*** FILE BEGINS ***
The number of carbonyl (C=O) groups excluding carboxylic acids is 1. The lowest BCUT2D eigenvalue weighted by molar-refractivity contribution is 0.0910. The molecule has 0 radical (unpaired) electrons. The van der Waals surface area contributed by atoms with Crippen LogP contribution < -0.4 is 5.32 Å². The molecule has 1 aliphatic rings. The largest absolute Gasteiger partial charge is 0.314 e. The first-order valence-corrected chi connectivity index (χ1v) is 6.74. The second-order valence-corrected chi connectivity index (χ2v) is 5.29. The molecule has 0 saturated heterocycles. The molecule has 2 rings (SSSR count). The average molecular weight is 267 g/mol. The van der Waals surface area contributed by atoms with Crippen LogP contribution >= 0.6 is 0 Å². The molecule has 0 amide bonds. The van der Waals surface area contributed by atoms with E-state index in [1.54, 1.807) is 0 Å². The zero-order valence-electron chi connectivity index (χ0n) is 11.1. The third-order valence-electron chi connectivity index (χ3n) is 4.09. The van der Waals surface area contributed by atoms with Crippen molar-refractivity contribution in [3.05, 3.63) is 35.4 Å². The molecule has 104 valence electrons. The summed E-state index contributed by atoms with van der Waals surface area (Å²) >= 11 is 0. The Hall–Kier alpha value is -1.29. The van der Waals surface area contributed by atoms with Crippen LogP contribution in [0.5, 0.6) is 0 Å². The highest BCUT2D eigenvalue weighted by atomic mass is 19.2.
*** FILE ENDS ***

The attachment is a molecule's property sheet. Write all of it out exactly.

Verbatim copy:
The number of carbonyl (C=O) groups excluding carboxylic acids is 1. The lowest BCUT2D eigenvalue weighted by molar-refractivity contribution is 0.0910. The molecule has 0 radical (unpaired) electrons. The van der Waals surface area contributed by atoms with Crippen LogP contribution < -0.4 is 5.32 Å². The molecule has 1 aliphatic rings. The largest absolute Gasteiger partial charge is 0.314 e. The first-order valence-corrected chi connectivity index (χ1v) is 6.74. The second-order valence-corrected chi connectivity index (χ2v) is 5.29. The molecule has 0 saturated heterocycles. The molecule has 2 rings (SSSR count). The average molecular weight is 267 g/mol. The van der Waals surface area contributed by atoms with Crippen LogP contribution >= 0.6 is 0 Å². The molecule has 0 amide bonds. The van der Waals surface area contributed by atoms with E-state index in [1.54, 1.807) is 0 Å². The zero-order valence-electron chi connectivity index (χ0n) is 11.1. The third-order valence-electron chi connectivity index (χ3n) is 4.09. The van der Waals surface area contributed by atoms with Crippen molar-refractivity contribution in [3.05, 3.63) is 35.4 Å². The molecule has 104 valence electrons. The summed E-state index contributed by atoms with van der Waals surface area (Å²) >= 11 is 0. The Hall–Kier alpha value is -1.29. The van der Waals surface area contributed by atoms with Crippen LogP contribution in [0.5, 0.6) is 0 Å². The highest BCUT2D eigenvalue weighted by atomic mass is 19.2.